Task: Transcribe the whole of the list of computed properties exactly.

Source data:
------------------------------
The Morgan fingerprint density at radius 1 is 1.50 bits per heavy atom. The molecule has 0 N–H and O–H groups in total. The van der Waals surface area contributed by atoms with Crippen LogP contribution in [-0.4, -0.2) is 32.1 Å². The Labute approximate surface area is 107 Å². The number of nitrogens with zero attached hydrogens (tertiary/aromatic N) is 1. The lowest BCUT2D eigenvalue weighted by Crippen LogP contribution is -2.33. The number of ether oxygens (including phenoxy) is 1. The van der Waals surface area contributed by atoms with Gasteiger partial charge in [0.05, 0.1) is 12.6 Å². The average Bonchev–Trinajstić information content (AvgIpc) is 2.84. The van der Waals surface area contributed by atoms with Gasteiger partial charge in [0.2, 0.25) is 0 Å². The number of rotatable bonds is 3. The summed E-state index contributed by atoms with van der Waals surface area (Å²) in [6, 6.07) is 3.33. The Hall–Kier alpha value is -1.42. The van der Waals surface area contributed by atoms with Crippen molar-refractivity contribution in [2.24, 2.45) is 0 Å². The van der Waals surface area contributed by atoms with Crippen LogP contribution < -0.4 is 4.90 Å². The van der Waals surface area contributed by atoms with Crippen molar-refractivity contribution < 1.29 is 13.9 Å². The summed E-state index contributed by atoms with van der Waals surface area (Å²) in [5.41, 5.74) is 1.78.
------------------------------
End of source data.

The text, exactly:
The Morgan fingerprint density at radius 1 is 1.50 bits per heavy atom. The molecule has 0 N–H and O–H groups in total. The van der Waals surface area contributed by atoms with Crippen LogP contribution in [-0.4, -0.2) is 32.1 Å². The Labute approximate surface area is 107 Å². The number of nitrogens with zero attached hydrogens (tertiary/aromatic N) is 1. The lowest BCUT2D eigenvalue weighted by Crippen LogP contribution is -2.33. The number of ether oxygens (including phenoxy) is 1. The van der Waals surface area contributed by atoms with Gasteiger partial charge in [0.05, 0.1) is 12.6 Å². The average Bonchev–Trinajstić information content (AvgIpc) is 2.84. The van der Waals surface area contributed by atoms with Gasteiger partial charge in [0.2, 0.25) is 0 Å². The number of rotatable bonds is 3. The summed E-state index contributed by atoms with van der Waals surface area (Å²) in [6, 6.07) is 3.33. The Hall–Kier alpha value is -1.42. The van der Waals surface area contributed by atoms with Crippen molar-refractivity contribution in [2.24, 2.45) is 0 Å². The van der Waals surface area contributed by atoms with Crippen LogP contribution < -0.4 is 4.90 Å². The van der Waals surface area contributed by atoms with Crippen molar-refractivity contribution < 1.29 is 13.9 Å². The summed E-state index contributed by atoms with van der Waals surface area (Å²) in [5.41, 5.74) is 1.78.